Lenders, including Halifax and RBS/NatWest have already announced product details with the mortgages out this week. HSBC, Virgin Money and Aldermore have also announced plans to offer mortgages under the scheme in due course.
The CML said this means that there is likely to be an increase in the availability of high loan-to-value mortgages as the guarantee scheme should stir up greater confidence to offer creditworthy borrowers with low deposits a mortgage.
It said borrowers must expect their ability to afford repayments on the mortgage to be assessed as rigorously as an application for any other mortgage.
Some lenders may take the view that they already offer some mortgages at high LTVs without a guarantee, and may not wish to increase lending at this level, it said.
The CML also welcomed the oversight function of the Bank of England Financial Policy Committee over the scheme and housing conditions.
CML director general Paul Smee said: “The key benefit of the scheme is in providing additional security to lenders, and so making it more likely that they will be willing to make loans to creditworthy borrowers with modest deposits.”
Stephen Smith, director, housing & external affairs, Legal & General Network said this will further boost confidence in the market, but added: “There are still many important questions to be answered around pricing. The likelihood is that mortgage rates will not start at the cheapest end of the spectrum and so those borrowers seeking to take advantage of the scheme should carefully plan to ensure they can afford it.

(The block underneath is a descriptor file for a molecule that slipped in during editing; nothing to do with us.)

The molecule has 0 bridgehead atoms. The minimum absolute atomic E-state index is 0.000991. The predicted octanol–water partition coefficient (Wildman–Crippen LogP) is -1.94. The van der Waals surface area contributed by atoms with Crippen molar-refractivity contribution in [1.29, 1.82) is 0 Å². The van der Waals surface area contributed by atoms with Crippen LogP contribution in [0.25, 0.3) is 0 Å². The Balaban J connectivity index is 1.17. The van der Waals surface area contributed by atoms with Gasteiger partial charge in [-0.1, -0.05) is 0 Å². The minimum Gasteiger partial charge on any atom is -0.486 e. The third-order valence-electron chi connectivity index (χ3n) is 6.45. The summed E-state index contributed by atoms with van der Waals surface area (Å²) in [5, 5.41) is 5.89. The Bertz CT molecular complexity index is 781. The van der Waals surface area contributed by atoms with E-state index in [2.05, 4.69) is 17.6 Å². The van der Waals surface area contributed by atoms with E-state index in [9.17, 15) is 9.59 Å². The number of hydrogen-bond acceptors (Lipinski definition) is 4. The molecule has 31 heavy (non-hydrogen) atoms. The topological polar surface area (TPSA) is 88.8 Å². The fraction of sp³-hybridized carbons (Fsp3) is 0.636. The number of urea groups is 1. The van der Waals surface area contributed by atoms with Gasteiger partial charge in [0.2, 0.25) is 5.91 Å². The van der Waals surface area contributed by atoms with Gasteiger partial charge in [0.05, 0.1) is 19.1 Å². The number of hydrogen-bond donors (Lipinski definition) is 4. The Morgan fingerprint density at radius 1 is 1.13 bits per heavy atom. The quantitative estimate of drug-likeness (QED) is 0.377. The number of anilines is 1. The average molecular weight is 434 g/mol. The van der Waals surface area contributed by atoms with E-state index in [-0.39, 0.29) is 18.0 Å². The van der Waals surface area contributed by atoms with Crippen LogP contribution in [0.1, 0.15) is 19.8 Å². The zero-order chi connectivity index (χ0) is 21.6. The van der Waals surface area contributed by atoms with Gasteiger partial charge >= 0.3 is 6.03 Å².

While schemes like Help to Buy are a help to many borrowers, the other side of the equation is that we simply don’t have enough houses to meet demand. This lack of homes is causing house prices to rise which will be detrimental to affordability over the long-term. Housing supply now needs to be top of the political agenda if we are to get the market back to a more stable and sustainable norm.”